Friend Frog

Friend Frog


Pick of the Lists American Booksellers Association


Field Mouse wants a friend. A friend to share secrets. One day he spots Frog by the pond and she seems perfect. But when Frog invites him to play, Field Mouse despairs. Frog can croak; Frog can jump; Frog can swim! Field Mouse can’t. How will they ever be friends? Lori Lohstoeter has created the outstanding art for this book.


This very book is very dear to me, because, you see… I’m Field Mouse. Not very good at many things others find easy to do, I admire my friends who can sing, play instruments, compose music, paint, dance, who excel in many ways… It’s good to know that, like Field Mouse, I can offer a true friendship!

A fascinating note on the making of the book. Wanting to be sure that Field Mouse would be drawn with total accuracy; Lori Lohstoeter reluctantly got herself a little mouse which she observed as she sketched for the book. This is why the pictures are so wonderful! Of course, once the art was finished she was too attached to her little friend to bring him back to the pet shop as she originally intended.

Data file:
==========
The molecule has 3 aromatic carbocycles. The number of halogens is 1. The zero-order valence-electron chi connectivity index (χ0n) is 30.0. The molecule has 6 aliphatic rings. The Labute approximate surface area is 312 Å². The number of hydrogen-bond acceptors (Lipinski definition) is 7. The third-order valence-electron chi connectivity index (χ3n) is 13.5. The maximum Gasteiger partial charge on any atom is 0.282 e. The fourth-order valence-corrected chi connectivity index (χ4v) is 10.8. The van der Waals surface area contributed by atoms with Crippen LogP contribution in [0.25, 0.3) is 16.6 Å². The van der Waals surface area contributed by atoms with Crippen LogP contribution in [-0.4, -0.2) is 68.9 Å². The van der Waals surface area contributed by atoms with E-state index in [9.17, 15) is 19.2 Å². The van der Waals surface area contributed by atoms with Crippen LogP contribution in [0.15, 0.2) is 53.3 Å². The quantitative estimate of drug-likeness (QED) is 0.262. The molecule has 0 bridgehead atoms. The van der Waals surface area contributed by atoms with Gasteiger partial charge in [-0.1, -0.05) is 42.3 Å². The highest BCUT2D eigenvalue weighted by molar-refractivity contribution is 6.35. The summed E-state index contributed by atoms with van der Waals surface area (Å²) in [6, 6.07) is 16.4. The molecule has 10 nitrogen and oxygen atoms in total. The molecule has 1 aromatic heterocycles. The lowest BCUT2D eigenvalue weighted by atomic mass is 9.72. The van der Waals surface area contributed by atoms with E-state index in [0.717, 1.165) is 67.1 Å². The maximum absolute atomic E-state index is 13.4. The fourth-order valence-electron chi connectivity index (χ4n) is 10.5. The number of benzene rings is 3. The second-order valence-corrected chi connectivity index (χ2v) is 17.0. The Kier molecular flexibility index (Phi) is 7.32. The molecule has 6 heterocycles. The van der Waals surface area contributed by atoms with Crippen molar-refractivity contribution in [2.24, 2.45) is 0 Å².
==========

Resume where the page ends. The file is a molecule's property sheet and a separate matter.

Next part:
This is one of the books I delight to read to students during my school visits. It allows me to tell them that one can have many different kinds of friends and I share how my own life has been enriched by friends of all ages, diverse cultural backgrounds, and multiple professions from many parts of the World. And I also like to reflect with them on the fact that to have good friends one must first be a good friend!


School Library Journal

Kindergarten-Grade 2-Poor Field Mouse is so wowed by Frog, who can jump, croak, and swim to beat the band, that he doubts whether the two of them can ever be friends. Then Field Mouse, who can’t do anything as well as Frog can, discovers there is something he can do. The acrylic-on-illustration-board paintings use strong lines and deep earth tones to create the world of the pond and the field that the two protagonists inhabit. Their expressions communicate worlds-Frog, a fun-loving, enthusiastic sort, and poor, meek Field Mouse, whose face exudes palpable yearning. Pair this with John Schindel’s I’ll Meet You Halfway (McElderry, 1993; o.p.) and Kerry Argent’s Wombat and Bandicoot: Best of Friends (Little, Brown, 1990; o.p.) for a storytime on the glories of friendship. – Ann Welton, Terminal Park Elementary School, Auburn, WA

Image Gallery


If you have enjoyed reading or sharing this book, I would very much like to hear from you. Please click here to send your comments.

Suggestions for a cultural infused curriculum which include this book can be found in The Alma Project from the Denver Public Schools. Click here.